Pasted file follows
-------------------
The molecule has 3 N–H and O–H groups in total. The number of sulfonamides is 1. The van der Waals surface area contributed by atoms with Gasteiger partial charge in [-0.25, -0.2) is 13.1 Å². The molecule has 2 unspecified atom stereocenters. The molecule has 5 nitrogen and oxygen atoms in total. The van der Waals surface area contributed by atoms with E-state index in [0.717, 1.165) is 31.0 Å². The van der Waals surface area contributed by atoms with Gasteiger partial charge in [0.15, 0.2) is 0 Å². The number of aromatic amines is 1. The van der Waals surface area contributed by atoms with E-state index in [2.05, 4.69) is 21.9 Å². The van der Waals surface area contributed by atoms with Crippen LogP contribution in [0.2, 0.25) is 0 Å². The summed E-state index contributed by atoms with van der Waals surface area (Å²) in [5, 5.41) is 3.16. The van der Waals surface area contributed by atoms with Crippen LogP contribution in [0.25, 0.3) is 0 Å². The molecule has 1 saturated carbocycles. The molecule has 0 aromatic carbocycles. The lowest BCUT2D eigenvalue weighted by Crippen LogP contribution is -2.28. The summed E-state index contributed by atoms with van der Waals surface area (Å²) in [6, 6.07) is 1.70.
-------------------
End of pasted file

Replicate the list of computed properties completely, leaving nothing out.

The molecule has 3 N–H and O–H groups in total. The number of sulfonamides is 1. The van der Waals surface area contributed by atoms with Gasteiger partial charge in [-0.25, -0.2) is 13.1 Å². The molecule has 2 unspecified atom stereocenters. The molecule has 5 nitrogen and oxygen atoms in total. The van der Waals surface area contributed by atoms with E-state index in [0.717, 1.165) is 31.0 Å². The van der Waals surface area contributed by atoms with Gasteiger partial charge in [0.15, 0.2) is 0 Å². The number of aromatic amines is 1. The van der Waals surface area contributed by atoms with E-state index in [2.05, 4.69) is 21.9 Å². The van der Waals surface area contributed by atoms with Crippen LogP contribution in [0.2, 0.25) is 0 Å². The summed E-state index contributed by atoms with van der Waals surface area (Å²) in [5, 5.41) is 3.16. The van der Waals surface area contributed by atoms with Crippen LogP contribution in [0.25, 0.3) is 0 Å². The molecule has 1 saturated carbocycles. The molecule has 0 aromatic carbocycles. The lowest BCUT2D eigenvalue weighted by Crippen LogP contribution is -2.28. The summed E-state index contributed by atoms with van der Waals surface area (Å²) in [6, 6.07) is 1.70.